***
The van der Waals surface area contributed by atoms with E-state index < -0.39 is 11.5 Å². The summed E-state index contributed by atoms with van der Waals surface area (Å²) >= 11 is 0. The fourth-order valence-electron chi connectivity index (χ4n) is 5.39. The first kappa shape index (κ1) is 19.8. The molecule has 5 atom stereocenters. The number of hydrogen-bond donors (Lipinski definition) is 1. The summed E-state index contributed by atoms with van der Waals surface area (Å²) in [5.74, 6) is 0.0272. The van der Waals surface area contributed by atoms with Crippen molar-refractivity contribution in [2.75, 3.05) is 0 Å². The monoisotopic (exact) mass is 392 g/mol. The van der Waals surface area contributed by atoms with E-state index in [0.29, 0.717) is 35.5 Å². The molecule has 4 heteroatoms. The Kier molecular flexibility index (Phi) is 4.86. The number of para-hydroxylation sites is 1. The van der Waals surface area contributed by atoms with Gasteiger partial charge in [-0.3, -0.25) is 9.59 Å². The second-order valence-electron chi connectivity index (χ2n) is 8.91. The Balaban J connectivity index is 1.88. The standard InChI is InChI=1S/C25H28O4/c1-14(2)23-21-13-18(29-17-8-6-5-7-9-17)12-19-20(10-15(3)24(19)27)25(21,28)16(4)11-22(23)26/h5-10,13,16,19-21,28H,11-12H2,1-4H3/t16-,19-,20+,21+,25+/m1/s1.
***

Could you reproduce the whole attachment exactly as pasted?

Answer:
The van der Waals surface area contributed by atoms with E-state index < -0.39 is 11.5 Å². The summed E-state index contributed by atoms with van der Waals surface area (Å²) >= 11 is 0. The fourth-order valence-electron chi connectivity index (χ4n) is 5.39. The first kappa shape index (κ1) is 19.8. The molecule has 5 atom stereocenters. The number of hydrogen-bond donors (Lipinski definition) is 1. The summed E-state index contributed by atoms with van der Waals surface area (Å²) in [5.74, 6) is 0.0272. The van der Waals surface area contributed by atoms with Crippen molar-refractivity contribution in [2.75, 3.05) is 0 Å². The monoisotopic (exact) mass is 392 g/mol. The van der Waals surface area contributed by atoms with E-state index in [0.29, 0.717) is 35.5 Å². The molecule has 4 heteroatoms. The Kier molecular flexibility index (Phi) is 4.86. The number of para-hydroxylation sites is 1. The van der Waals surface area contributed by atoms with Gasteiger partial charge in [-0.3, -0.25) is 9.59 Å². The second-order valence-electron chi connectivity index (χ2n) is 8.91. The Balaban J connectivity index is 1.88. The standard InChI is InChI=1S/C25H28O4/c1-14(2)23-21-13-18(29-17-8-6-5-7-9-17)12-19-20(10-15(3)24(19)27)25(21,28)16(4)11-22(23)26/h5-10,13,16,19-21,28H,11-12H2,1-4H3/t16-,19-,20+,21+,25+/m1/s1.